- The Washington Times - Monday, October 29, 2018

Who said liberals are anti-God?

One of the biggest shows on network TV inserted a message into the credits of its most-recent episode that called for divine intervention in the midterm elections and for “Old Testament wrath” against President Trump’s supporters.

For the episode of “The Big Bang Theory” that aired Thursday (“The Imitation Perturbation”), the closing “vanity card” by Chuck Lorre Productions was titled “My Prayer” and asked God to raise voter turnout against an unnamed “fascist, hate-filled, fear-mongering, demagogic, truth-shattering, autocratic golf cheater.”

Per custom, the vanity card was on the air for about three seconds between the end credits and the Warner Bros. studio logo — far too little time for viewers to absorb it all, though the Chuck Lorre Productions website lists it alongside other shows’ and episodes’ vanity cards.

“God, (I call you that even though I suspect thou art well beyond names and words and might actually be some sort of ineffable quantum situation), I humbly beseech thee to make thy presence known on November 6th,” the card began.

What the presence of God on Nov. 6 would mean was not left in much doubt, although the prayer never mentions Mr. Trump by name.

“If you, in your divine wisdom, believe a fascist, hate-filled, fear-mongering, demagogic, truth-shattering, autocratic golf cheater is what we need right now, then, you know, thy will be done. But if thou art inclined to more freedom, more love, more compassion, and just more of the good stuff … I submissively ask that thy encourage voter turnout in that general direction. Also God, please help Bob Mueller,” the prayer reads.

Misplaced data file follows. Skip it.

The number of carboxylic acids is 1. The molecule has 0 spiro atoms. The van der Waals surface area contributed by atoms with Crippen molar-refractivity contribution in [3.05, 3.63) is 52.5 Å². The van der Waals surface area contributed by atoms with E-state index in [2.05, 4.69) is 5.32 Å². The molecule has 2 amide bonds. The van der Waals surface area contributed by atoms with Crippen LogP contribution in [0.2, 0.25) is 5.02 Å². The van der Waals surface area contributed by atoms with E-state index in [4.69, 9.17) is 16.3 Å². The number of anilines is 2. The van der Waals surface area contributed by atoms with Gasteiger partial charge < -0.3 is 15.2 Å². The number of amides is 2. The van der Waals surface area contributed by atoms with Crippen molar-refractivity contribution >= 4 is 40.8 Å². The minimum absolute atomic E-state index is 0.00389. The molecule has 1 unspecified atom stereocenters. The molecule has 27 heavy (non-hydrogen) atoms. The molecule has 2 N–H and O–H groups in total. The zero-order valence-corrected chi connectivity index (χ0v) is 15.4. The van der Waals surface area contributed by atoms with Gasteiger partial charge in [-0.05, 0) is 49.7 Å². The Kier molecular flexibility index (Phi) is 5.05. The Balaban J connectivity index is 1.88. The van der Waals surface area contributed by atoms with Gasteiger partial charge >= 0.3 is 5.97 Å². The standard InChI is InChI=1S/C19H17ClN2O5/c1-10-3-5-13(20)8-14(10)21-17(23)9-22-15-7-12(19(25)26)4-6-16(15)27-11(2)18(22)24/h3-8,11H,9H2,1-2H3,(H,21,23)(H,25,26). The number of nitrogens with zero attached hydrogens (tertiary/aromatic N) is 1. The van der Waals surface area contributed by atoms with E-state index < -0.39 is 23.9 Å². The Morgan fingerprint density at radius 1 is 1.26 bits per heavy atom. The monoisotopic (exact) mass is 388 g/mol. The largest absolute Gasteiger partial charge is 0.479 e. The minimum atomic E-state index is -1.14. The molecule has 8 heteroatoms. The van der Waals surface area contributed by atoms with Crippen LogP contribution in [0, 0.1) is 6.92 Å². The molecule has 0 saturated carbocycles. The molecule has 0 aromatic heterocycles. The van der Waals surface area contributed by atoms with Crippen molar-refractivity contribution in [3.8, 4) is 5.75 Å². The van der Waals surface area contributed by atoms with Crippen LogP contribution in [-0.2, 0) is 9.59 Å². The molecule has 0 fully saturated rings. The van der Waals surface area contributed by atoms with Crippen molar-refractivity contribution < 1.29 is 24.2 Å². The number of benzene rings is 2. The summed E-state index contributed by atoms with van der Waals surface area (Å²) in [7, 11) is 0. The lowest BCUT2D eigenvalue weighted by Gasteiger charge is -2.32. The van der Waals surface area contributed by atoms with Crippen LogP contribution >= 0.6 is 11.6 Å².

The conclusion implied that Mr. Lorre wants some combinations of plagues, floods, natural disasters and dead first-born children to be visited upon those on Mr. Lorre’s bad political side.

“Oh, almost forgot, remind those who collaborate with the darkness that thou art the light, and the light is not above whipping out a little Old Testament wrath. Amen again,” the prayer concludes.

In a report Monday detailing the card, the conservative watchdog Media Research Center noted the irony of an appeal to God from a show whose central character Sheldon is an atheist who frequently snarks about superstitious religious folk. MRC also noted that on election week 2016, the vanity card said “Big Daddy can’t save us. Our salvation lies within ourselves.”

At least three other vanity cards in recent years have mocked Republicans or Mr. Trump, including one that called 2012 presidential nominee Mitt Romney a man who “wears magical underwear.”


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